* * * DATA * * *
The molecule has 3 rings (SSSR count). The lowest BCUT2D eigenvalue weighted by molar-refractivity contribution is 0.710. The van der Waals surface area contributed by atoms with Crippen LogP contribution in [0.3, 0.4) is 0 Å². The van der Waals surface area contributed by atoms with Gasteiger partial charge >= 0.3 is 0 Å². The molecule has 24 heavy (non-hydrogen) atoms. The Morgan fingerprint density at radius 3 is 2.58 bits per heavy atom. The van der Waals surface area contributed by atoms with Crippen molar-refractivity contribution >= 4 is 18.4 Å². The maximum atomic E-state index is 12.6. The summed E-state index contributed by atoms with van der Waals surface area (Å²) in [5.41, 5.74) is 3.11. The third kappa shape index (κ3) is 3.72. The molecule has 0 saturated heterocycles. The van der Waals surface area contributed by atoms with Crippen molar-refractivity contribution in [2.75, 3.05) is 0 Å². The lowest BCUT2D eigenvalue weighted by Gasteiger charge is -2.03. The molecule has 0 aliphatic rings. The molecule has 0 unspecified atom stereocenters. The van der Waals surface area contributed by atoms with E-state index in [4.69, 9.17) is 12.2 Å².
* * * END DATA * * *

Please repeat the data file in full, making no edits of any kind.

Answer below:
The molecule has 3 rings (SSSR count). The lowest BCUT2D eigenvalue weighted by molar-refractivity contribution is 0.710. The van der Waals surface area contributed by atoms with Crippen LogP contribution in [0.3, 0.4) is 0 Å². The van der Waals surface area contributed by atoms with Gasteiger partial charge >= 0.3 is 0 Å². The molecule has 24 heavy (non-hydrogen) atoms. The Morgan fingerprint density at radius 3 is 2.58 bits per heavy atom. The van der Waals surface area contributed by atoms with Crippen molar-refractivity contribution >= 4 is 18.4 Å². The maximum atomic E-state index is 12.6. The summed E-state index contributed by atoms with van der Waals surface area (Å²) in [5.41, 5.74) is 3.11. The third kappa shape index (κ3) is 3.72. The molecule has 0 saturated heterocycles. The van der Waals surface area contributed by atoms with Crippen molar-refractivity contribution in [2.75, 3.05) is 0 Å². The lowest BCUT2D eigenvalue weighted by Gasteiger charge is -2.03. The molecule has 0 aliphatic rings. The molecule has 0 unspecified atom stereocenters. The van der Waals surface area contributed by atoms with E-state index in [4.69, 9.17) is 12.2 Å².